Industry and HMRC insiders said that the strain on resources was undermining progress in recent years on cutting evasion. Ian Hyde, a partner at the law firm Pinsent Masons, said: “HMRC is beset by poor morale, high staff turnover, budget cuts, and a lack of quality when it comes to training and knowledge.”

However, a senior source at HMRC blamed the tribunal system, rather than cuts, for undermining the fight against tax dodgers. “We can’t control the tribunal,” the official said. “It’s still finding its way. Two years ago they couldn’t find enough cases. Now apparently they’ve got a backlog.”

The Government committed an additional £917 million in funding during the 2010 spending review to tackle avoidance, evasion and criminal attacks on the tax system. But the Association of Revenue and Customs believes that this is not enough when the department overall is facing a 15 per cent budget cut.

The union has called for the Government to put aside another £260 million to create 250 new senior tax positions to tackle avoidance by large businesses; 400 to ensure compliance by employers; and 200 lawyers and legal support staff to help clear the backlog of legal disputes.

Gareth Hills, a spokesman for the union, said: “ARC members continue to deliver against a backdrop of HMRC resource cuts over many years and insufficient re-investment. We have been consistently arguing that without adequate investment HMRC will be forced to make compromises.”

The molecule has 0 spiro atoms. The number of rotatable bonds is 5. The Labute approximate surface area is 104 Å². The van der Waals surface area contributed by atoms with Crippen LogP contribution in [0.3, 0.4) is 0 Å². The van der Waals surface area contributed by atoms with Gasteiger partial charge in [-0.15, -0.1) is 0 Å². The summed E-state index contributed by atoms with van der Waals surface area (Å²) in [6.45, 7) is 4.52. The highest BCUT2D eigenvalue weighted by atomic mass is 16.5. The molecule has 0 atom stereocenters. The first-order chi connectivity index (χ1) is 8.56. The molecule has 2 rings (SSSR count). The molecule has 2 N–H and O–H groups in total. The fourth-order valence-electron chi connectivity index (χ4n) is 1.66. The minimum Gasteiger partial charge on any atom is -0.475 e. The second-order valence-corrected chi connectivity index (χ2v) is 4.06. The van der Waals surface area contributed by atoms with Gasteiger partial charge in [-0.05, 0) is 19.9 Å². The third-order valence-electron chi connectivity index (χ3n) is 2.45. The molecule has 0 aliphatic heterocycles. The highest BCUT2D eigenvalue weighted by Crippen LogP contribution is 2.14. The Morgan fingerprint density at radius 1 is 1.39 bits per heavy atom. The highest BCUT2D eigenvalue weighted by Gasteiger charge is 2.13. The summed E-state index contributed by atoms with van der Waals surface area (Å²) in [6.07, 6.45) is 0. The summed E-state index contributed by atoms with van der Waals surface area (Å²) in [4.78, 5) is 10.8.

Last month, the Public Accounts Committee said that said that the loss of 3,300 jobs in the compliance and enforcement functions of HMRC had resulted in £1.1 billion in potential tax revenue not being collected.

A spokesman for HMRC said: “We do believe that we are winning the war against avoidance. The £917 million made available to us as part of our 2010 spending settlement for tackling avoidance, evasion and fraud, is being used against the avoidance “industry’.” 

Observation .............
Britain’s tax system is straining under the weight of thousands of unresolved disputes between companies, rich individuals and Revenue & Customs. 

More than 20,000 cases are piled up in the tribunals and will take at least 38 years to clear at the current rate, resulting in billions of pounds in potential revenue sitting uncollected. The backlog is one of the starkest examples of how the Government’s crackdown on tax avoidance is being threatened by a lack of resources. 
Cynical  .............
One tax expert compares it to the chaotic passport queues at Heathrow. “Sooner or later they’re going to give in and just let people through,” he says.
Solution .............
Simplify the tax system so that no-one needs an accountant to pay taxes ............. and don't let anyone off paying their taxes, even if it does take 38 years.
Unexpected benefit ............. if David Cameron pushed such a system through parliament, he could take his place in history alongside the signatories of the Magna Carta.